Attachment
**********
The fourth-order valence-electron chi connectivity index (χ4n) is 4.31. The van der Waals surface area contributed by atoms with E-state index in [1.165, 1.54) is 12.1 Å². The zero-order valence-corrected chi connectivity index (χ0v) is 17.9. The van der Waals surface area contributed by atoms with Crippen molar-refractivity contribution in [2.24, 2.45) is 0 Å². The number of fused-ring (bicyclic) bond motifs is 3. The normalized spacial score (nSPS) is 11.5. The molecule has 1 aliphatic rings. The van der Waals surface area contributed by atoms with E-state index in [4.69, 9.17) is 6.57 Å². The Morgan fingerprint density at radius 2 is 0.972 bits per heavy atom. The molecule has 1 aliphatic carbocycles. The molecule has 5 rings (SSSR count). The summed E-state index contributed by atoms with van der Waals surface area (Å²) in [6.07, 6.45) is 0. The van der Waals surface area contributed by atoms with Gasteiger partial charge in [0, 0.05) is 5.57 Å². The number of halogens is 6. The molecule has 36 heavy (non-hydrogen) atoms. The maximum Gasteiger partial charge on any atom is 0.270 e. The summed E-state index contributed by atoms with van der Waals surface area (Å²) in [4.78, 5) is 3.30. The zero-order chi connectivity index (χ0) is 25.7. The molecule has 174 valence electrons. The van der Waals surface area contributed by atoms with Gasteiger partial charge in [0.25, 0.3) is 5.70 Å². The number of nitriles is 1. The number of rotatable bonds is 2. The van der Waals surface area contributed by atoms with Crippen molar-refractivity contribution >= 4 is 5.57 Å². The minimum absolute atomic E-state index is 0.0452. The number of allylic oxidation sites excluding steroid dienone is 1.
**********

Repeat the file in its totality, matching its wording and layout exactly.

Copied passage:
The fourth-order valence-electron chi connectivity index (χ4n) is 4.31. The van der Waals surface area contributed by atoms with E-state index in [1.165, 1.54) is 12.1 Å². The zero-order valence-corrected chi connectivity index (χ0v) is 17.9. The van der Waals surface area contributed by atoms with Crippen molar-refractivity contribution in [2.24, 2.45) is 0 Å². The number of fused-ring (bicyclic) bond motifs is 3. The normalized spacial score (nSPS) is 11.5. The molecule has 1 aliphatic rings. The van der Waals surface area contributed by atoms with E-state index in [4.69, 9.17) is 6.57 Å². The Morgan fingerprint density at radius 2 is 0.972 bits per heavy atom. The molecule has 1 aliphatic carbocycles. The molecule has 5 rings (SSSR count). The summed E-state index contributed by atoms with van der Waals surface area (Å²) in [6.07, 6.45) is 0. The van der Waals surface area contributed by atoms with Gasteiger partial charge in [0, 0.05) is 5.57 Å². The number of halogens is 6. The molecule has 36 heavy (non-hydrogen) atoms. The maximum Gasteiger partial charge on any atom is 0.270 e. The summed E-state index contributed by atoms with van der Waals surface area (Å²) in [4.78, 5) is 3.30. The zero-order chi connectivity index (χ0) is 25.7. The molecule has 174 valence electrons. The van der Waals surface area contributed by atoms with Gasteiger partial charge in [0.25, 0.3) is 5.70 Å². The number of nitriles is 1. The number of rotatable bonds is 2. The van der Waals surface area contributed by atoms with Crippen molar-refractivity contribution >= 4 is 5.57 Å². The minimum absolute atomic E-state index is 0.0452. The number of allylic oxidation sites excluding steroid dienone is 1.